The examples and perspective in this article deal primarily with the English-speaking world and do not represent a worldwide view of the subject. (June 2017) (Learn how and when to remove this template message)
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Male privilege is a concept within sociology for examining social, economic, and political advantages or rights that are available to men solely on the basis of their sex. A man's access to these benefits may vary depending on how closely they match their society's ideal masculine norm.
Feminist scholarship in the area of women's studies during the 1970s produced the earliest academic studies of privilege. These studies began by examining barriers to equity between the sexes. In later decades, researchers began to focus on the intersectionality and overlapping nature of privileges relating to sex, race, social class, sexual orientation, and other forms of social classification.
Male privilege is often examined alongside the concept of patriarchy within the feminist movement. The use of masculine pronouns to refer to both sexes in some languages is often cited as an example of the privileged position given to males, as is the preference for sons over daughters in many cultures.
Special privileges and status are granted to males in patriarchal societies. These are societies defined by male supremacy, in which males hold primary power and predominate in roles of political leadership, moral authority, social privilege and control of property. With systemic subordination of women, males gain economic, political, social, educational, and practical advantages that are more or less unavailable to women. The long-standing and unquestioned nature of such patriarchal systems, reinforced over generations, tends to make privilege invisible to holders; it can lead males who benefit from such privilege to ascribe their special status to their owned individual merits and achievements, rather than to unearned advantages.
In the field of sociology, male privilege is seen as embedded in the structure of social institutions, as when men are often assigned authority over women in the workforce, and benefit from women's traditional caretaking role. Privileges can be classified as either positive or negative, depending on how they affect the rest of society. Women's studies scholar Peggy McIntosh writes:
We might at least start by distinguishing between positive advantages that we can work to spread, to the point where they are not advantages at all but simply part of the normal civic and social fabric, and negative types of advantage that unless rejected will always reinforce our present hierarchies.
Positive advantages include having such things as adequate nutrition, shelter, and health care, whereas negative advantages accompanying male privilege include such things as the expectation that a man will have a better chance than a comparably qualified woman of being hired for a job, as well as being paid more than a woman for the same job.
Privilege is not shared equally by all males. Those who most closely match the ideal masculine norm benefit the most from privilege. In patriarchal societies this ideal, which is pervasive but unattainable for most men, can be described as being "white, heterosexual, stoic, wealthy, strong, tough, competitive, and autonomous". Men's studies scholars refer to this ideal masculine norm as hegemonic masculinity. While essentially all males benefit from privilege to some degree, those who visibly differ from the norm may not benefit fully in certain situations, especially in the company of other men that more closely match it. Men who have experienced bullying and domestic violence in youth, in particular, may not accept that they are beneficiaries of privilege. Such forms of coercive violence are linked to the idea of toxic masculinity, a specific model of manhood that creates hierarchies of dominance in which some are favored and others are harmed.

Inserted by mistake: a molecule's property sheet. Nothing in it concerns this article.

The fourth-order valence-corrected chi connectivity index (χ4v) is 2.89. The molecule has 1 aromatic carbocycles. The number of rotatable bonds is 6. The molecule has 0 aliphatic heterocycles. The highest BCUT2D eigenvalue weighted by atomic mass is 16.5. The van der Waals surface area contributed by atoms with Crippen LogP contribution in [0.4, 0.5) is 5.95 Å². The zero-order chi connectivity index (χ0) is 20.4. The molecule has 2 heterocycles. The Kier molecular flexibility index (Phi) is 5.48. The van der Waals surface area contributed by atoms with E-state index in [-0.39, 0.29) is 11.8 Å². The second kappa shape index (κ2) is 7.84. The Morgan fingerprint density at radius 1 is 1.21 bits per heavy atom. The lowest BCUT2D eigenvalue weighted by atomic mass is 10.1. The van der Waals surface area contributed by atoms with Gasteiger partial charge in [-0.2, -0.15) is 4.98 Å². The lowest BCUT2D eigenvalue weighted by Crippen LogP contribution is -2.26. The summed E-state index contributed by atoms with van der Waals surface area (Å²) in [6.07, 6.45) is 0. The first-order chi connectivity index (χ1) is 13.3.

The invisibility of male privilege can be seen for instance in discussions of the gender pay gap in the United States; the gap is usually referred to by stating women's earnings as a percentage of men's. However, using women's pay as the baseline highlights the dividend that males receive as greater earnings (32% in 2005). In commerce, male dominance in the ownership and control of financial capital and other forms of wealth has produced disproportionate male influence over the working classes and the hiring and firing of employees. In addition, a disproportionate burden is placed upon women in employment when they are expected to be solely responsible for child care; they may be more likely to be fired or be denied advancement in their profession, thus putting them at an economic disadvantage relative to men.
Biologically "male" privilege is only one of the many power structures that may exist within a given society.[not in citation given] The term "male privilege" does not apply to a solitary occurrence of the use of power, but rather describes one of many systemic power structures that are interdependent and interlinked throughout societies and cultures.
As discussed by Paula Rothernberg in her novel Invisible Privilege: A Memoir About Race, Class, and Gender, male privilege often takes institutionalized and embedded forms from which men may directly benefit. These instances of male privilege systems may attribute to male over empowerment and can help explain man’s sense of centrality in some of the most powerful institutions.[non-primary source needed]
An example of male privilege in institutionalized academic settings can be observed by the prevalence of men in how curriculums are formed and history and literature is taught across the United States.[better source needed] Historically, all those who have held the title of President of the United States have been male. American government on the national level, including the United States Senate and the United States Congress, is also predominantly male.
The earliest academic studies of privilege appeared with feminist scholars' work in the area of women's studies during the 1970s. Such scholarship began by examining barriers to equity between the sexes. In later decades, researchers began to focus on the intersectionality and overlapping nature of privileges relating to sex, race, social class, sexual orientation, and other forms of social classification.